Rebranding. It seems to be the newest trend among people with tarnished reputations. There is such a thing as personal redemption. Bill Clinton has done a masterful job of rebranding himself. The afterglow from his time in office is only getting hotter. His philanthropy, Clinton Global Initiative, partnership with President Bush’s father post-tsunami has all converged to present the new and improved brand
The New York Times reported today that Disney’s reputation has been significantly polished in France with the huge success of animated film “Ratatouille.” The wonderfully adventure film is about an endearing rat named Remy who dreams of becoming a great French chef. Ratatouille sold more than $60 million in tickets making it #1 at the French box office. It has performed better than Titanic!
Unusual but smart way of enhancing a company’s reputation.
This week I was at an engaging dinner in
What word best describes you?
What’s the secret of your success?
What’s your motto?
What did you want to be when you grew up?
What has been your greatest personal achievement?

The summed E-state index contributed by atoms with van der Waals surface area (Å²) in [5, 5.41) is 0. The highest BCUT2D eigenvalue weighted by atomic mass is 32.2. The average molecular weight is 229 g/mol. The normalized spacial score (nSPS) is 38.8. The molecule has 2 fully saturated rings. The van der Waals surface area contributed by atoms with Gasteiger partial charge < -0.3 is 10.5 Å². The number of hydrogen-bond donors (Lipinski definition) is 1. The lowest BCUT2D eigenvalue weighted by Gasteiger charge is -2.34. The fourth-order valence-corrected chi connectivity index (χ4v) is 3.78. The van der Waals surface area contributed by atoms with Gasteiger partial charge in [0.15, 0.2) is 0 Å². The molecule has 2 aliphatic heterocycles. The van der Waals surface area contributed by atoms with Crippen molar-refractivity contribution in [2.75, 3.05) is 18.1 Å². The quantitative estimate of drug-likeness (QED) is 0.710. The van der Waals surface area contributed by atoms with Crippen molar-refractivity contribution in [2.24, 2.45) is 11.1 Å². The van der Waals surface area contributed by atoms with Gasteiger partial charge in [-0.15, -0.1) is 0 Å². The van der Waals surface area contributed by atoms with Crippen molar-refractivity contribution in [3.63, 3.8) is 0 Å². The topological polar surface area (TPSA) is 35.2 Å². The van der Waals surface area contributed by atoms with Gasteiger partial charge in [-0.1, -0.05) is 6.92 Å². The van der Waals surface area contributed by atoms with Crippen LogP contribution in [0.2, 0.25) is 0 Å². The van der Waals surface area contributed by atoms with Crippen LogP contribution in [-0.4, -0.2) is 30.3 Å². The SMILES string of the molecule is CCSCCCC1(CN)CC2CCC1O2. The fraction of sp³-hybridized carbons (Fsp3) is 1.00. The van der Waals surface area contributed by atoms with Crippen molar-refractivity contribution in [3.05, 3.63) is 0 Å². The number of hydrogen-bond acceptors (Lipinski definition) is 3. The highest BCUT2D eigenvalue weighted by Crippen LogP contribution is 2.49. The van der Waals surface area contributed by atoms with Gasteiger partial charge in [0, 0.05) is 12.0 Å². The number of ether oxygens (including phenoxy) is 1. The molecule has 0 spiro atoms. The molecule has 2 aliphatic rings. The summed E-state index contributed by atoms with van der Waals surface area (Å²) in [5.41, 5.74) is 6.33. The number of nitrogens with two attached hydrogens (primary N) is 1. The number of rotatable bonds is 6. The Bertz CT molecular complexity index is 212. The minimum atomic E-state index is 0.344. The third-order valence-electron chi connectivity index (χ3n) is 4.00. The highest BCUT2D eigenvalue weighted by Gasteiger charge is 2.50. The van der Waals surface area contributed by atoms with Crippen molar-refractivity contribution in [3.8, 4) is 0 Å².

What’s the most important lesson you’ve learned over the years?
- Who would you like to take to lunch, and why?
BusinessWeek points out that Apple’s reputation might be slightly bruised. Apparently the much touted University of Michigan Customer Satisfaction study recently reported that Apple slipped a few points from last year’s survey, its first decline since 2001. Mind you, Apple scores at the top of its industry. One of the reasons given is that Apple has broadened its customer use from die-hard advocates to mainstream users who are less fanatical and less invested in the brand. Some of the research we did at Weber Shandwick on Advocacy indicates that advocates are more willing to give brands more time to repair their image and manage themselves through crises than non-advocates. Have to agree with BusinessWeek writers that “the company has become a case study in the challenges of taking a cherished brand with a devoted (some would say cult) following into the mainstream.” When your core selling proposition expands beyond your biggest fans or highly intense advocates, companies must take precautions to manage their reputations and step gingerly.